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If $E$ is some set $E=\{x_1,x_2,\cdots,x_n,\cdots\}$ and $f:E\times \cdots \times E\to\mathbb{R}$ is a real valued function on $E$, and we have the sum,

$$\sum_{x_1,x_2,\cdots,x_n\in E}f(x_1,x_2,\cdots,x_n)$$

How would the above sum be computed? I'm not sure what it means to sum over multiple elements in a set at the same time.

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  • $\begingroup$ If $f: E \to \mathbb{R}$, images of $f$ look like $f(x)$ for $x \in E$, and something like $f(x_1, ..., x_n)$ has no defined meaning. Given the available information, the correct way to sum the images of $f$ over $E$ would be to write $\sum_{x \in E} f(x)$. The summation you ask about is meaningless and is most probably a typo. $\endgroup$
    – user
    May 18, 2018 at 2:06
  • $\begingroup$ Sorry I meant $f:E\times E \times \cdots \times E \to \mathbb{R}$. I've fixed that now. $\endgroup$ May 18, 2018 at 2:09
  • $\begingroup$ In this case, elements of the set $E^n := E \times ... \times E$ would be tuples of the form $ x:= (x_1, ..., x_n)$, your $f$ would know how to produce a single real number for each such tuple $x$, and the summation would just be $\sum_{x \in E^n} f(x)$ as usual. The notation, as it currently stands, is still incorrect. $\endgroup$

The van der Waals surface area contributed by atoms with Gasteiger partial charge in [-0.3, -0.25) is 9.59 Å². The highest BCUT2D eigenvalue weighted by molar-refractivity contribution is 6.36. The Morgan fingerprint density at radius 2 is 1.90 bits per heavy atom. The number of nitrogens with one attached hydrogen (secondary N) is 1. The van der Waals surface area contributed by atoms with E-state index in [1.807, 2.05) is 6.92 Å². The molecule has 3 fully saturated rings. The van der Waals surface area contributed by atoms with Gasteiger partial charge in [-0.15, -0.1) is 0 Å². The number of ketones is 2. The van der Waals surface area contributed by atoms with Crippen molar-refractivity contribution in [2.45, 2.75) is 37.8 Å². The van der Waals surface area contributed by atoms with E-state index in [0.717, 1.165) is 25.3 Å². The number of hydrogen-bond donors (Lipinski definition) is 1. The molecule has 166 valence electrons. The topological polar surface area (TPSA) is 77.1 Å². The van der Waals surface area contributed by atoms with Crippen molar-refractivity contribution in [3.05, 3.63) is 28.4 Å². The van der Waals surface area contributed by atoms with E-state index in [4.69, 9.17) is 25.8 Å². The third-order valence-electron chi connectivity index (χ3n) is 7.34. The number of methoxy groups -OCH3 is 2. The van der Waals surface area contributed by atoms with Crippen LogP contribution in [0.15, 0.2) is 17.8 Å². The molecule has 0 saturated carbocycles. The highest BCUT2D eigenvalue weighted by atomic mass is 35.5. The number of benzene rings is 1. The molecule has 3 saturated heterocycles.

– user
    May 18, 2018 at 2:17

1 Answer 1

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This notation means that the sum should be taken over all $ n$-subsets $ \{x_1,x_2,\dots,x_n\} $ in $ E $.

For example, $ \sum_{a,b \in E} ab $ is the sum of all products of pairs of elements from $ E $.

If you like, you can rewrite the sum in the question as $$ \frac{1}{n!} \sum_{x_1 \in E} \sum_{x_2 \in E\setminus\{x_1\}} \cdots \sum_{x_n \in E \setminus \{x_1,\dots,x_{n-1}\}} f(x_1,x_2,\dots,x_n). $$ (The $1/n! $ is to prevent counting $ n$-tuples more than once, and we have to play with the sum bounds to prevent adding any $ x_i$s to themselves.)

If you want to take the sum over each ordering of the subsets, then one would just remove the $ 1/n! $ factor - then each distinct ordering of each subset will be run through $ f $ as well. This is probably what you want if $ f $ isn't symmetric in its arguments.

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  • $\begingroup$ If you want to go from tuples to subsets, you would have to factor out $n!$ different permutations, not $n$. Also, the way you've written it, you aren't excluding when $x_i=x_j$ and $i\neq j$, so you will also get subsets of size less than $n$. $\endgroup$
    – Kevin Long
    May 18, 2018 at 2:21
  • $\begingroup$ Usually, when you write $\sum_{x_1,x_2,\dots,x_n\in E} f(\dots)$, repeats are counted more than once. To prevent repeats, assuming $E$ had an order, you would write $\sum_{x_1\le x_2\le \dots \le x_n} f(\dots)$. As Kevin noted, $1/n$ does not correctly get rid of over-counting. $\endgroup$ May 18, 2018 at 3:43
  • $\begingroup$ I've fixed it, not too sure about whether repeats should be counted or not. $\endgroup$
    – user562871
    May 18, 2018 at 4:33

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